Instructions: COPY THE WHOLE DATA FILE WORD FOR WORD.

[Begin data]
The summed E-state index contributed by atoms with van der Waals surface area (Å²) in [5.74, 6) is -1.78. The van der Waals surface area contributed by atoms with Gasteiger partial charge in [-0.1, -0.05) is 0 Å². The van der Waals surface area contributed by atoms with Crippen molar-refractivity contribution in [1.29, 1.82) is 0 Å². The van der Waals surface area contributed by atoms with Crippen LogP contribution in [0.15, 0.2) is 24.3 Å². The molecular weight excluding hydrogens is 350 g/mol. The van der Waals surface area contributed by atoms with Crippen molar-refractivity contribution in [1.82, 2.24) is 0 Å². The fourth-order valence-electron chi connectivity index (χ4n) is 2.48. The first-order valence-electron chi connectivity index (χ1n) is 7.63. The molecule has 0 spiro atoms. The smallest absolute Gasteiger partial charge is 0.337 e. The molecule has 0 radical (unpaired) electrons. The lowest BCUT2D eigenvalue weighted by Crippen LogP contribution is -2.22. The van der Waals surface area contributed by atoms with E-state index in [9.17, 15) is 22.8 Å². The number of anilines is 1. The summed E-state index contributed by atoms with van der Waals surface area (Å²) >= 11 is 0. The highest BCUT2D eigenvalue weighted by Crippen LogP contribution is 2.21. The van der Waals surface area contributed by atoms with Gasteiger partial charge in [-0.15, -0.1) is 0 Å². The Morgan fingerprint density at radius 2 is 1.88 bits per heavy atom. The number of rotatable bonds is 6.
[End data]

The summed E-state index contributed by atoms with van der Waals surface area (Å²) in [5.74, 6) is -1.78. The van der Waals surface area contributed by atoms with Gasteiger partial charge in [-0.1, -0.05) is 0 Å². The van der Waals surface area contributed by atoms with Crippen molar-refractivity contribution in [1.29, 1.82) is 0 Å². The van der Waals surface area contributed by atoms with Crippen LogP contribution in [0.15, 0.2) is 24.3 Å². The molecular weight excluding hydrogens is 350 g/mol. The van der Waals surface area contributed by atoms with Crippen molar-refractivity contribution in [1.82, 2.24) is 0 Å². The fourth-order valence-electron chi connectivity index (χ4n) is 2.48. The first-order valence-electron chi connectivity index (χ1n) is 7.63. The molecule has 0 spiro atoms. The smallest absolute Gasteiger partial charge is 0.337 e. The molecule has 0 radical (unpaired) electrons. The lowest BCUT2D eigenvalue weighted by Crippen LogP contribution is -2.22. The van der Waals surface area contributed by atoms with E-state index in [9.17, 15) is 22.8 Å². The number of anilines is 1. The summed E-state index contributed by atoms with van der Waals surface area (Å²) >= 11 is 0. The highest BCUT2D eigenvalue weighted by Crippen LogP contribution is 2.21. The van der Waals surface area contributed by atoms with Gasteiger partial charge in [-0.15, -0.1) is 0 Å². The Morgan fingerprint density at radius 2 is 1.88 bits per heavy atom. The number of rotatable bonds is 6.